Part of the thrill of this kind of music is the insectoid, alien quality of these sounds that we’ve heard before but probably not really paid much attention to them. Garet seems to structure and arrange the sounds too so that there appears to be an ebb and flow of intensity with stark, desolate passages building into periods of furiously teeming activity. This is most definitely a challenging, but engrossing listen, with some of the most punishing high frequency sine-wave surfing I’ve heard since I last checked out Sachiko M and Toshimaru Nakamura’s sound-mixer feedback jams.      

Aleix Pitarch
Canis

1 person loves me. Be the 2nd...

6/10 according to our Jim on 29th August 2015

Here’s an extremely limited 10” from Blackest Rainbow featuring the soundtrack to a disturbing, stop motion animation film, Canis. Apparently it’s about two men trapped in a house that’s under siege from a pack of wild dogs. There’s no dialogue in the film, just the sounds of dogs and vaguely human noises, and of course this. The music here is a stark and unforgiving series of droning ambiences, each one varying the level of density and distortion, providing a veritable smorgasbord of claustrophobic atmospheres ranging from generalised unease all they way through to full-on, ‘I’m being savaged alive’ horror. The tracks are monolithic with little distinguishing details beyond their overall level of intensity, with occasional details hidden in the depths of static- like the baby crying that I swear I heard in there at one point. So, one to check out if you’re a fan of the industrial soundtracks of weird cultish films like Eraserhead or Tetsuo.  

Isnaj Dui
Dioptrics

5 people love me. Be the 6th...

8/10 according to our Laurie on 28th August 2015

A new CD from Isnaj Dui is always a treat, particularly for the cause of proving that the flute has a life far beyond the likes of Debussy and Jethro Tull. Katie English succeeds at this again and again, revitalising the instrument with unique techniques and modern electronic messery all gained from extensive studies of classical, electroacoustic and gamelan music.

You can definitely hear the influence of all of the above. As with the majority of Isnaj Dui’s recent output, the flute instantly begs pastoral descriptions but then things happen that you don’t expect - notes that break the loveliness, deep clunking noises, whirring electronically-altered textures. What was once a beautiful instrument becomes a foreboding series of slow throbs on tracks like ‘Ancestral Paths’, held loosely together by frail rhythmic clouds of tapped sounds colliding like neglected windchimes. Echoes of gamelan exist in these mildly dissonant phrases. ‘Flea Circus’ is a dark waltz that seems to be attempting to summon a pagan deity, while ‘Hoop Diving’ opposes with carefree ignorance.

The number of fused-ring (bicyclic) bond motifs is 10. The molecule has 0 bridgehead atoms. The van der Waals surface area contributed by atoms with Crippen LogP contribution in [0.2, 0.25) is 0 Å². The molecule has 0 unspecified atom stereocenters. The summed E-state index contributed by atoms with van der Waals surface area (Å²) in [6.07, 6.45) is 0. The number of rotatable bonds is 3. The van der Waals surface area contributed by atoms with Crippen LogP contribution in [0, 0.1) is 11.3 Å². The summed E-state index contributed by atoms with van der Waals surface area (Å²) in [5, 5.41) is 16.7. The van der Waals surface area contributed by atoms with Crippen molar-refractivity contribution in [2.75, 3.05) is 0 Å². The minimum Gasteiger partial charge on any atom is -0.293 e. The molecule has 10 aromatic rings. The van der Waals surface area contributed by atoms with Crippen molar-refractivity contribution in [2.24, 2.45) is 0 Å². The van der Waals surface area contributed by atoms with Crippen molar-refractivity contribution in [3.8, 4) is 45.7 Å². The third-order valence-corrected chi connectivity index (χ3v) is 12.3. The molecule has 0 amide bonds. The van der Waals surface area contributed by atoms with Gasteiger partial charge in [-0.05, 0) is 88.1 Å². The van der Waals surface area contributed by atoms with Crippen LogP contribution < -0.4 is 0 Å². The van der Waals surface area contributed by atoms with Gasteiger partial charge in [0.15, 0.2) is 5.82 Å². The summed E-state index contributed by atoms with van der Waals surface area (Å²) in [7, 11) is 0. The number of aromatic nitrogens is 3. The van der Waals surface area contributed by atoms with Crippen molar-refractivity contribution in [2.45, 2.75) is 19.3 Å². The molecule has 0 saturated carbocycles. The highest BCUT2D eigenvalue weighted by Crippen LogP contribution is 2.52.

A great textural outing here from the flute revisionist extraordinaire.

Silicon
Personal Computer

4 people love me. Be the 5th...

8/10 according to our Laurie on 28th August 2015

Kody Neilson is a crazy figure, a point that the media has insisted on making, this heralded as his ‘maturation’ compared to past monkey antics. Well sure, this isn’t as hi-NRG as The Mint Chicks, but that’s a band, and this is one person.

I was about to remark about how this is sort of like an electro Unknown Mortal Orchestra or and more indie Galaxians, but then found out that it is in fact the UMO guy’s brother. Do your fucking research Loz. Does melodic character run in the family? It seems to be so, it could almost be Ruban singing the octaves on here; likewise, the groovy funk edge of Multi-Love is present, but amplified and drenched in delicious effects, the synth-bass of ‘Submarine’ playing off Neilson’s trippy bubble choir. But the two groups are ultimately separate entities, the emphasis on hazy synth touches and a generally more upbeat electropop vibe carving Kody his own little niche while marking his family name in musical history. Daddy would be proud.

‘Little Dancing Baby’ is pure cheese for those so inclined. ‘Love Peace’ is so UMO it hurts, to undermine what was said 10 seconds ago. Anyway, this is fun, synthy and melodically rich, so a feast for pop ears.

  • Available on:
    CD £10.19
    LP £21.99
    LP £16.99

Jean Guerin
Tacet

2 people love me. Be the 3rd...

8/10 according to our Laurie on 26th August 2015

What could the music to an anarchic film sound like? Visceral punk? Challenging war-collage? Johnny Rotten’s butter ads? To the musical mind of Jean Guerin, none of the above would do. Only the most avant-garde of psychedelic jazz could cut it, presented here for the first time since 1971 on black or (more) limited grey wax.